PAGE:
28

Alternate energy sources could reduce greenhouse gas emissions, increase the natural use of manure for renewing top soil, enable women to use the time that they would have been spent gathering and storing fuel on other things, reduce indoor pollution with smoke-related health problems and provide energy security. (left photo) Here a home with an insulated basement and roof (using hay) and south west facing windows is better protected against the cold; less fuel is burned for heat. Windows facing the SW are a natural heat trap, the temperature difference between these two windows (framed in black) and the window to the far end of the home is noticeable to the family. The head of household is a widow, a nurse and a mother of five children.

Bringing farmers into the Information Age
Now, more than ever, there is a direct correlation between security of livelihood and timely and accessible information. Those who are marginalized from information or who have incomplete information are essentially disempowered and disengaged from forming decisions about their long term security. The confluence of rural poverty and environmental degradation are well documented - but the reverse is also true - environmental degradation and poverty become more widespread often because documentation and information is lacking. When knowledge resources are readily available, farmers will refer to them and strive to conserve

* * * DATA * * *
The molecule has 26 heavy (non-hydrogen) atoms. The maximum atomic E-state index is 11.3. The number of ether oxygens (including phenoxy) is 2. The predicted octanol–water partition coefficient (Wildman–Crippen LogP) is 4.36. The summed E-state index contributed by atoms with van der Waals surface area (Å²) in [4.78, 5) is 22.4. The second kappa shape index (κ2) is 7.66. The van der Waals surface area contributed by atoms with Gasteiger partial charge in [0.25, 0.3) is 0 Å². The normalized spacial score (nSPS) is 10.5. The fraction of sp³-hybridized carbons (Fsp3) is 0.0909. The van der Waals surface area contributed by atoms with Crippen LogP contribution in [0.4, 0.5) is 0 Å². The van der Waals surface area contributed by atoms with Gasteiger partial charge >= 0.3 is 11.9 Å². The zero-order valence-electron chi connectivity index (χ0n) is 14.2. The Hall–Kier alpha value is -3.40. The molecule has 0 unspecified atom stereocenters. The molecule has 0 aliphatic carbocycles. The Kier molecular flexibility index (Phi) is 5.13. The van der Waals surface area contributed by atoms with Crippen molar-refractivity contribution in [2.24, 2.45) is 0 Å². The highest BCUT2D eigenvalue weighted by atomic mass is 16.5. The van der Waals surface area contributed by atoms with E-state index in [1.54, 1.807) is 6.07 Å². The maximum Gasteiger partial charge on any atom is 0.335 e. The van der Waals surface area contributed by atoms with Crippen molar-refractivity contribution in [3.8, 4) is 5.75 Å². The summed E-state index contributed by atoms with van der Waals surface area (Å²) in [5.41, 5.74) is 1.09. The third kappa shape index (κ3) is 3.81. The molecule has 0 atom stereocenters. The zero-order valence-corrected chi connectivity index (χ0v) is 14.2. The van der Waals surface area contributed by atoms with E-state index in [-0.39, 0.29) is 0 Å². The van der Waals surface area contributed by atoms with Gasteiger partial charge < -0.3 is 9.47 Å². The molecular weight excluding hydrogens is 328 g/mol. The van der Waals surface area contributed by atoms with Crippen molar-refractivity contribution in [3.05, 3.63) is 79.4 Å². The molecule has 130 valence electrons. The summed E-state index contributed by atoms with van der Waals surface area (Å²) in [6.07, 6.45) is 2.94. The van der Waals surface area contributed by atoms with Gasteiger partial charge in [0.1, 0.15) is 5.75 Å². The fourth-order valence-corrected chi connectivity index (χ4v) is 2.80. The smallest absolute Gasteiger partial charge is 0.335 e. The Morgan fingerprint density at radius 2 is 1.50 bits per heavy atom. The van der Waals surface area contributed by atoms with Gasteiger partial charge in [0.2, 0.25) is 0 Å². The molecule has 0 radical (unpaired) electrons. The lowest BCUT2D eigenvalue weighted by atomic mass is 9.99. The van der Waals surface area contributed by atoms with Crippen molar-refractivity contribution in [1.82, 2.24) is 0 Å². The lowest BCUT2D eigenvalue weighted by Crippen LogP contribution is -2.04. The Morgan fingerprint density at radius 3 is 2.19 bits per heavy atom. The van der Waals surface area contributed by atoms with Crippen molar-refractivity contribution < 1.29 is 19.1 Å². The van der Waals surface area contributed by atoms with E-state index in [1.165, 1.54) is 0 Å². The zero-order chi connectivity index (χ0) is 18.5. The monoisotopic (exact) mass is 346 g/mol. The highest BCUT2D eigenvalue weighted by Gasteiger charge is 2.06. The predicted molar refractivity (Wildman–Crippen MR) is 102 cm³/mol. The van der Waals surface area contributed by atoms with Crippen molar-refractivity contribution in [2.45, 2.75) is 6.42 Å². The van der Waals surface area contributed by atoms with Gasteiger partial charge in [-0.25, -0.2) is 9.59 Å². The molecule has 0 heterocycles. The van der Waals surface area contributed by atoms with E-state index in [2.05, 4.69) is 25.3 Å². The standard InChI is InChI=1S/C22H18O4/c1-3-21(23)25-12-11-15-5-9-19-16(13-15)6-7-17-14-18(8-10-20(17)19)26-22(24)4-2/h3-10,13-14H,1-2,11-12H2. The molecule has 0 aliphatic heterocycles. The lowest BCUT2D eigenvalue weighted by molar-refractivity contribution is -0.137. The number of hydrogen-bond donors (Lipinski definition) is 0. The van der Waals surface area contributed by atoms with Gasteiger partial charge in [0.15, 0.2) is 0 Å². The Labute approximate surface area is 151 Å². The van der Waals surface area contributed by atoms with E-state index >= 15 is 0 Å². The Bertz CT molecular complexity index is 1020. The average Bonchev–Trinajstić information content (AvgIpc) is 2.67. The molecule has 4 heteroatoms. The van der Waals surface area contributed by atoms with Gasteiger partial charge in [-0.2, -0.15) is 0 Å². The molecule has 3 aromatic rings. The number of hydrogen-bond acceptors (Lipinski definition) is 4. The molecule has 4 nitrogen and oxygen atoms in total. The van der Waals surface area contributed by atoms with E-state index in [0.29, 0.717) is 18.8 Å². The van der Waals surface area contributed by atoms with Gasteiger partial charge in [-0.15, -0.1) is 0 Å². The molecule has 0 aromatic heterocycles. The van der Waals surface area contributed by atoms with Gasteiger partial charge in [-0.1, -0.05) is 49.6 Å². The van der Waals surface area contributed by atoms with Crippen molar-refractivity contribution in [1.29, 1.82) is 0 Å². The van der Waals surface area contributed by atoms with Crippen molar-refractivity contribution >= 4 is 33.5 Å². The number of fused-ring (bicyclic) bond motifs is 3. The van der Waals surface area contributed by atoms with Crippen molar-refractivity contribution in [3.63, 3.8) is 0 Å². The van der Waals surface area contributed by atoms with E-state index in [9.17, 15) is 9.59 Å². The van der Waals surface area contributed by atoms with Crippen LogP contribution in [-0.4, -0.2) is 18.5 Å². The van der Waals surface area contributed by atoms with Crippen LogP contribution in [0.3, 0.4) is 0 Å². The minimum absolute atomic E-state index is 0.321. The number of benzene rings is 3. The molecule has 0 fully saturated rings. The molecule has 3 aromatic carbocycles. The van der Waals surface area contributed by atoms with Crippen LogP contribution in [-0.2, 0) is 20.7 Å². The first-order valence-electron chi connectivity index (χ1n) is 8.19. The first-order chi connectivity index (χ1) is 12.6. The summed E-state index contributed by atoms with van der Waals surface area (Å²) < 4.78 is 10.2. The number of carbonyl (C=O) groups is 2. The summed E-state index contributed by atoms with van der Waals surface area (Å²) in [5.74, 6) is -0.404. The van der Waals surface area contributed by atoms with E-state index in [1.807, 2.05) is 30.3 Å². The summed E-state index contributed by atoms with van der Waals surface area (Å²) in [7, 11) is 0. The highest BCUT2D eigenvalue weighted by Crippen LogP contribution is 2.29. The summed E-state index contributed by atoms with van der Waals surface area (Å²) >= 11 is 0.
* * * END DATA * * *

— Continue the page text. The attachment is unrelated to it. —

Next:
those assets that sustain their livelihoods. From field evidence, it is clear that women are not only keen to get information, they are swift to apply what they learn and are pragmatists when it comes to securing assets, natural resources, capital and markets for the livelihoods of their communities. As they become more comfortable with using these tools, women farmers will generate and distribute information that is valid for their own farming and livelihood needs. Broadly speaking, women farmers often face: • • Incomplete information and poor access to data and intelligence; Limited recourse to regulations or legal

29

instruments that support their interests; • • • Limited access to land tenure and services including credit, computer access; Limited access to insurance or disaster relief benefits; and Limited negotiating power as a result of the above. With the spread of wireless into rural areas, (many women have handheld mobile phones) information communication technologies (ICTs) provide an important set of tools for addressing information gaps because they have the potential to allow women to be part of the communication value chain and to break through information bottlenecks. In the digital age, sources of information should no longer be ‘topdown’ nor single-sourced. They are multidimensional and multi-sourced and women can be key providers and users of information. ICTs are an integral part of any climate change management plan. Three main aspects that ICTs are: • Localized information: Time sensitive, simplified and multiplied localized information is the bedrock to planning for and managing climate change. Farmers depend on daily weather reports or the Farmer’s Almanac to forecast weather, as farm security is increasingly linked to the ability to forecast or anticipate climate change, dependable, localized and current information is needed. The micro-climatic nature of weather in Tajikistan means that information needs to be drawn from a range of sources for it to be valid and useful to farmers. • Data collection, record keeping and transparency: Verification, benchmarking and measuring agricultural, natural resource and climatic data requires a solid commitment by scientists, farmers and analysts alike to share information and data. This means a continual